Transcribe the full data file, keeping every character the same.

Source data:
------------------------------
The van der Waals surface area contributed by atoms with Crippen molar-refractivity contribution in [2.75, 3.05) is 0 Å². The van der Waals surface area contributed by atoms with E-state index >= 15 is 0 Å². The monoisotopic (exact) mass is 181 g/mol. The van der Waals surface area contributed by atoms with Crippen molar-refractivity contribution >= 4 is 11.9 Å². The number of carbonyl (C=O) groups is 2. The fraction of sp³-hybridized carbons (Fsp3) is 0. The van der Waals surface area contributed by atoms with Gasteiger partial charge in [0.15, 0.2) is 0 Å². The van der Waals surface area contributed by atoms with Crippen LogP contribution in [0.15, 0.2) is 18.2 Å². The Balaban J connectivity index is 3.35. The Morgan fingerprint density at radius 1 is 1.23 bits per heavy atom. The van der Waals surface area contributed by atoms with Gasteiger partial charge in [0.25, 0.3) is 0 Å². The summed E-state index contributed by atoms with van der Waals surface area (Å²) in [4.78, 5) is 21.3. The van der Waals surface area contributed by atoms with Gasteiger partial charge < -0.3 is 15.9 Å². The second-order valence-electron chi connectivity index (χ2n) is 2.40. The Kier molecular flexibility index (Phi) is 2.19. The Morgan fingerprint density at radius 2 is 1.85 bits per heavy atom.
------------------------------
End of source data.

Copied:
The van der Waals surface area contributed by atoms with Crippen molar-refractivity contribution in [2.75, 3.05) is 0 Å². The van der Waals surface area contributed by atoms with E-state index >= 15 is 0 Å². The monoisotopic (exact) mass is 181 g/mol. The van der Waals surface area contributed by atoms with Crippen molar-refractivity contribution >= 4 is 11.9 Å². The number of carbonyl (C=O) groups is 2. The fraction of sp³-hybridized carbons (Fsp3) is 0. The van der Waals surface area contributed by atoms with Gasteiger partial charge in [0.15, 0.2) is 0 Å². The van der Waals surface area contributed by atoms with Crippen LogP contribution in [0.15, 0.2) is 18.2 Å². The Balaban J connectivity index is 3.35. The Morgan fingerprint density at radius 1 is 1.23 bits per heavy atom. The van der Waals surface area contributed by atoms with Gasteiger partial charge in [0.25, 0.3) is 0 Å². The summed E-state index contributed by atoms with van der Waals surface area (Å²) in [4.78, 5) is 21.3. The van der Waals surface area contributed by atoms with Gasteiger partial charge < -0.3 is 15.9 Å². The second-order valence-electron chi connectivity index (χ2n) is 2.40. The Kier molecular flexibility index (Phi) is 2.19. The Morgan fingerprint density at radius 2 is 1.85 bits per heavy atom.